1938 Refuge Picture 512 x 219

President Franklin D. Roosevelt established Bowdoin Migratory Waterfowl Refuge in 1936. At that time, the Bureau of Biological Survey (a precursor to the U.S. Fish and Wildlife Service) shared jurisdiction with the Bureau of Reclamation which remained in place until 1971. In 1971 the Bureau of Reclamation withdrew giving primary jurisdiction to the now U.S. Fish and Wildlife Service. 

  • Geological History

    Lake Bowdoin From Gun Club 150x118

    Geological history indicates that Lake Bowdoin was once an oxbow of the preglacial Missouri River channel. Today, the Missouri River lies nearly 70 miles south of the Bowdoin National Wildlife Refuge. Prior to human settlement, Lake Bowdoin once acted as a large catch basin for precipitation, early spring floods, and runoff events. Lake levels fluctuated from year to year, depending on runoff conditions and evaporation during hot dry summers. 

  • Cattle Grazing

    Cattle Grazing 1920 150x118

    In the 1800s, Lake Bowdoin was an important watering source for trailing cattle herds. Grasslands around the lake often suffered extensive overgrazing from the watering herds. Not until the refuge was established in 1936 did the area receive protection and development for wildlife purposes. 

  • Milk River Valley Gun Club

    Milk River Valley Gun Club 150x118

    In the early 1920's, the Milk River Gun Club (seen on the shores of Lake Bowdoin) introduced a bill into Washington that would have granted them ~80 acres on the shore of Lake Bowdoin for private use. Club members informed congress that in order to enforce game laws, the gun club would protect this land and keep poachers away, thereby protecting game animals. Although the bill passed the House and the Senate, President Wilson vetoed the bill and in his message indicated that the land should be made a public game preserve rather than turned over to a private shooting club. The gun club lodge was relocated from the shores of Lake Bowdoin in 1935 to the city of Malta, where it was turned into a restaurant.  The building is still standing but is no longer in use.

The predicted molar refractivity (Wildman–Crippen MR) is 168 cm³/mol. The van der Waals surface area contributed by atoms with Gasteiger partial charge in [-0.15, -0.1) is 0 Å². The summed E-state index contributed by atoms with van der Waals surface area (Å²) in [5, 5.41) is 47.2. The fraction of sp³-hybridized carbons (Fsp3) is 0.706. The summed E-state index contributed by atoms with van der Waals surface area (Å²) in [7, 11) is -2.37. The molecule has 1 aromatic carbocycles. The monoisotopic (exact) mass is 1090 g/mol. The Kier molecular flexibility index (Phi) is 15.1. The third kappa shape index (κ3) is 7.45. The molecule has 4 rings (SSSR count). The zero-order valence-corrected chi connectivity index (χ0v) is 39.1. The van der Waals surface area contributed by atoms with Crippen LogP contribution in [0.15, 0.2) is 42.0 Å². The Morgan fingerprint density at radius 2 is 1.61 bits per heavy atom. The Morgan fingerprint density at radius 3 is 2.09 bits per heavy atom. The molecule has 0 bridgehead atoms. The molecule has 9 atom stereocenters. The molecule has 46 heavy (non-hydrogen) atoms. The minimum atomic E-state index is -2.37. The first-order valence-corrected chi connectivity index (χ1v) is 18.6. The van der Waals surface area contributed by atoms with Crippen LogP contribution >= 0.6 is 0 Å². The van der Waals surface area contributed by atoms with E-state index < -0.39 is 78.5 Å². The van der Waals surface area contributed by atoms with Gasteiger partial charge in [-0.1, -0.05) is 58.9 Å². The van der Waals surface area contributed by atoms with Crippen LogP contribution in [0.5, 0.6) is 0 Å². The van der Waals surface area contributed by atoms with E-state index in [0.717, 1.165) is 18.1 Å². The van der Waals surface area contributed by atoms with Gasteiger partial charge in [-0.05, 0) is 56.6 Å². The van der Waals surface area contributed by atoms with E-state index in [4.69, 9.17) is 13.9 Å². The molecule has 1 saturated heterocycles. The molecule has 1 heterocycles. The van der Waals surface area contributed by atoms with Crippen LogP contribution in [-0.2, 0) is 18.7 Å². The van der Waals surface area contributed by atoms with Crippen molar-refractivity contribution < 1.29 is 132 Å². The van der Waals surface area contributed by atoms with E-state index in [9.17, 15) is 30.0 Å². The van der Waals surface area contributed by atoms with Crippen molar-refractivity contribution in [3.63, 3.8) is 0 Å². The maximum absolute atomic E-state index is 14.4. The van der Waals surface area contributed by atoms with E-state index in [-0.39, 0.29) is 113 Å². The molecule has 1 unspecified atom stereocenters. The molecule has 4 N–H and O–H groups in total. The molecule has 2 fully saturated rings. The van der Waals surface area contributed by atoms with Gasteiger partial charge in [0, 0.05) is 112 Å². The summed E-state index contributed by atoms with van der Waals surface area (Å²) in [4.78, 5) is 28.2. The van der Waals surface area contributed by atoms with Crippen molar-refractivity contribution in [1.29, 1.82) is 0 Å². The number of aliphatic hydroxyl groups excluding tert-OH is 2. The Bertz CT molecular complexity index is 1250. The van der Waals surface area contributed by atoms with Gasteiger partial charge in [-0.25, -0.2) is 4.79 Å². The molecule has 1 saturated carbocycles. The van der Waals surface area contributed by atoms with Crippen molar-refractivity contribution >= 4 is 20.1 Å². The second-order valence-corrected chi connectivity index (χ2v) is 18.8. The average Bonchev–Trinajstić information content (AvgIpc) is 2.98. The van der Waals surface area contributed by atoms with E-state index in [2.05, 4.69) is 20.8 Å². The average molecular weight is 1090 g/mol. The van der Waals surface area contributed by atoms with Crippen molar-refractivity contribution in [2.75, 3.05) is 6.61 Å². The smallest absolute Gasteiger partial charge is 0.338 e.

• Canada Goose Reintroduction

    Goose Program 150x118

    Canada geese populations were nearly extirpated in the early to mid-1900's due to over hunting and habitat loss.  An opportunity to see or hear a flock of Canada geese was a rare experience.  In the 1930's, National Wildlife Refuges worked to improve habitat for the geese and other waterfowl by improving nesting grounds in the prairie uplands, and creating or modifying wetlands for brood rearing.  By the mid-1940's, the managers at Bowdoin started seeing an increase in Canada geese numbers on improved nesting habitat around the Refuge. Not the same could be said for other Refuges so in 1946, Bowdoin staff started incubating and hatching eggs, raising goslings, and transporting young geese to other Refuges (such as Medicine Lake NWR in Montana) to establish new populations. It was the great work of early Refuge managers, through improvement of habitat conditions and transplanting of geese, that greatly contributed to a tremendous come back in Canada geese. Reintroduction of Canada geese is considered a great success and now they can be seen and heard across the nation.